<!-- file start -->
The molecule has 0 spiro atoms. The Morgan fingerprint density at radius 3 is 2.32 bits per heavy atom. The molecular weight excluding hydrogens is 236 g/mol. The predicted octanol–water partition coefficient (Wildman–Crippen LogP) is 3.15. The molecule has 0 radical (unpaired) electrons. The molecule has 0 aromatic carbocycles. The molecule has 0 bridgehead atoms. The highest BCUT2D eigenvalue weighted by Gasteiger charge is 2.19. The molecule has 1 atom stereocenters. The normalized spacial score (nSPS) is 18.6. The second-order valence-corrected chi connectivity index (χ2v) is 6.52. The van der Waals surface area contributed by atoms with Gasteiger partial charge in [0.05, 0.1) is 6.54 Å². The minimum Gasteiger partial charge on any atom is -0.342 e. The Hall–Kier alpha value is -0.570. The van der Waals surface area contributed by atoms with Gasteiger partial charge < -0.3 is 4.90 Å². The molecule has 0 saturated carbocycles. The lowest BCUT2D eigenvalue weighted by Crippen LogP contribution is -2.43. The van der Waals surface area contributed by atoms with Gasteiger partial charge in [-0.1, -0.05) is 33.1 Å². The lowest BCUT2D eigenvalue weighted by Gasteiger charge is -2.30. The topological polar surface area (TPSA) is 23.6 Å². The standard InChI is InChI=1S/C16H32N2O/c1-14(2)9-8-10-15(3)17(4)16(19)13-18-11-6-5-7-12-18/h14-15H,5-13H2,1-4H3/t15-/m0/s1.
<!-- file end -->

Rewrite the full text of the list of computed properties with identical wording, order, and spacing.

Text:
The molecule has 0 spiro atoms. The Morgan fingerprint density at radius 3 is 2.32 bits per heavy atom. The molecular weight excluding hydrogens is 236 g/mol. The predicted octanol–water partition coefficient (Wildman–Crippen LogP) is 3.15. The molecule has 0 radical (unpaired) electrons. The molecule has 0 aromatic carbocycles. The molecule has 0 bridgehead atoms. The highest BCUT2D eigenvalue weighted by Gasteiger charge is 2.19. The molecule has 1 atom stereocenters. The normalized spacial score (nSPS) is 18.6. The second-order valence-corrected chi connectivity index (χ2v) is 6.52. The van der Waals surface area contributed by atoms with Gasteiger partial charge in [0.05, 0.1) is 6.54 Å². The minimum Gasteiger partial charge on any atom is -0.342 e. The Hall–Kier alpha value is -0.570. The van der Waals surface area contributed by atoms with Gasteiger partial charge < -0.3 is 4.90 Å². The molecule has 0 saturated carbocycles. The lowest BCUT2D eigenvalue weighted by Crippen LogP contribution is -2.43. The van der Waals surface area contributed by atoms with Gasteiger partial charge in [-0.1, -0.05) is 33.1 Å². The lowest BCUT2D eigenvalue weighted by Gasteiger charge is -2.30. The topological polar surface area (TPSA) is 23.6 Å². The standard InChI is InChI=1S/C16H32N2O/c1-14(2)9-8-10-15(3)17(4)16(19)13-18-11-6-5-7-12-18/h14-15H,5-13H2,1-4H3/t15-/m0/s1.